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Truvia Achieves Carbon Trust Certification

Truvia calorie-free sweetener has achieved product carbon footprint certification by the Carbon Trust, according to the brand, which has set a goal to become carbon-neutral by 2020.

Parent company Cargill worked with the Carbon Trust to certify Truvia’s carbon footprint and verify its waste and water footprints throughout its supply chain, and says Truvia is the first stevia-based sweetener to be awarded product-level carbon footprint certification.

The Carbon Trust has certified the total greenhouse gas emissions at every stage of the Truvia supply chain, including cultivation, processing, packaging, transport and use and disposal.

Truvia has already reduced the CO2-equivalent per metric ton of product by 35 percent during its second recording period ending December 2012, compared to 2011. It attributes these reductions to improvements made in extracting stevia, the substance used to make the sweetener, from leaves.

These findings indicate the business is on track to deliver on its interim 2015 milestone goals, including:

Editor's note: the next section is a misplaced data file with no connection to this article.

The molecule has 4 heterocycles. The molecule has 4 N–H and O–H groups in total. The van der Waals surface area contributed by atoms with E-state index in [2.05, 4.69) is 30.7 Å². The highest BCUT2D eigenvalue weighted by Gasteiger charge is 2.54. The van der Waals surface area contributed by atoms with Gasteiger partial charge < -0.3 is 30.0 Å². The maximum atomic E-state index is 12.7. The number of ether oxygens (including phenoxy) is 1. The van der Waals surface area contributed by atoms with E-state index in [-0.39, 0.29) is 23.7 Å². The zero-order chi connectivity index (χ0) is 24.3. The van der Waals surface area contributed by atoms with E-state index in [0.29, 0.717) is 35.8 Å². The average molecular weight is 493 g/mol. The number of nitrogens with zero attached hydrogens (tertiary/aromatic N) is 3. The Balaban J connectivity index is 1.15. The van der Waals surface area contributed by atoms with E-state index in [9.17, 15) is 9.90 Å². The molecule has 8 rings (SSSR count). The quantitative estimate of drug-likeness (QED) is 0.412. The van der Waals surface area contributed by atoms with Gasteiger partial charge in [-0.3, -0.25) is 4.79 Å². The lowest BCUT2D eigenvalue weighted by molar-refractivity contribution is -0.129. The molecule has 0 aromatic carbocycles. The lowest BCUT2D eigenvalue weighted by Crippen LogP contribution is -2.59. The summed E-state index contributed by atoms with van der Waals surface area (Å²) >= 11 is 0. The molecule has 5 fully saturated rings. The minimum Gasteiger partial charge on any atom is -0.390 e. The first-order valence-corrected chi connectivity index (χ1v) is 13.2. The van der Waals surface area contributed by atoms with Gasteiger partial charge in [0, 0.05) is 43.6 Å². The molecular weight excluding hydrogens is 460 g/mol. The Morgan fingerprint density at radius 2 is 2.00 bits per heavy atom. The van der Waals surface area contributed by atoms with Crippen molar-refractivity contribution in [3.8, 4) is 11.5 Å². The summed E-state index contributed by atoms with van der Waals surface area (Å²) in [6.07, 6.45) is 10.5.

• To reduce its carbon footprint by 50 percent from a 2010 baseline.
  • To reduce waste by 50 percent across the supply chain from a 2010 baseline.

Truvia has also committed to becoming zero waste by 2020, along with ensuring all processed water is returned to the same quality in which it was taken and reducing net water depletion by 25 percent by 2020 from a 2010 baseline.

Under the Carbon Trust certification, Truvia will use the carbon reduction label to show its commitment to further shrinking its carbon footprint.

The Carbon Trust says it has certified some 650 organizations’ carbon reductions — including Marks & Spencer and Fujitsu — and more than 120 brands display the carbon reduction label. In an online case study, Carbon Trust says the Dyson Airblade hand dryer achieved Carbon Trust certification and was the first-ever hand dryer to be awarded the carbon reduction Label.

In early 2012, UK retailer Tesco quit using Carbon Trust labels — a few years after promising to label all 70,000 of its products — saying the program was too expensive and time-consuming. 

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